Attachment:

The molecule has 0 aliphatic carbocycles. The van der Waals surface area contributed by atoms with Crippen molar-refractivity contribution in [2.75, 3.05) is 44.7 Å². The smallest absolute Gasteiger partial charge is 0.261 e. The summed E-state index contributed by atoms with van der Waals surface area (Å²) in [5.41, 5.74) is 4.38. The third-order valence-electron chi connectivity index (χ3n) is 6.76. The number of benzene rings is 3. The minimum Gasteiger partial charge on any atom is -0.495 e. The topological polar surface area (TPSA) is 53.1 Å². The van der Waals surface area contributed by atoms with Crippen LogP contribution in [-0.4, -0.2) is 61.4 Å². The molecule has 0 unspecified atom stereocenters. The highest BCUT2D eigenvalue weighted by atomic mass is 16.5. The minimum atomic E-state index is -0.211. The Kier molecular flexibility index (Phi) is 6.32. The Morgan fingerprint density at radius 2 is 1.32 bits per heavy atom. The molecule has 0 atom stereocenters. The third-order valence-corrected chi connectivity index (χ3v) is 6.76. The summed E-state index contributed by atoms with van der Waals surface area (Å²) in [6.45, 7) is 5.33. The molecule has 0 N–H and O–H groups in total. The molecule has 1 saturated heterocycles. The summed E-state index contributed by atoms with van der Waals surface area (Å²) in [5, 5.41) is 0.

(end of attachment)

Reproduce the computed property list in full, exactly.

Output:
The molecule has 0 aliphatic carbocycles. The van der Waals surface area contributed by atoms with Crippen molar-refractivity contribution in [2.75, 3.05) is 44.7 Å². The smallest absolute Gasteiger partial charge is 0.261 e. The summed E-state index contributed by atoms with van der Waals surface area (Å²) in [5.41, 5.74) is 4.38. The third-order valence-electron chi connectivity index (χ3n) is 6.76. The number of benzene rings is 3. The minimum Gasteiger partial charge on any atom is -0.495 e. The topological polar surface area (TPSA) is 53.1 Å². The van der Waals surface area contributed by atoms with Crippen LogP contribution in [-0.4, -0.2) is 61.4 Å². The molecule has 0 unspecified atom stereocenters. The highest BCUT2D eigenvalue weighted by atomic mass is 16.5. The minimum atomic E-state index is -0.211. The Kier molecular flexibility index (Phi) is 6.32. The Morgan fingerprint density at radius 2 is 1.32 bits per heavy atom. The molecule has 0 atom stereocenters. The third-order valence-corrected chi connectivity index (χ3v) is 6.76. The summed E-state index contributed by atoms with van der Waals surface area (Å²) in [6.45, 7) is 5.33. The molecule has 0 N–H and O–H groups in total. The molecule has 1 saturated heterocycles. The summed E-state index contributed by atoms with van der Waals surface area (Å²) in [5, 5.41) is 0.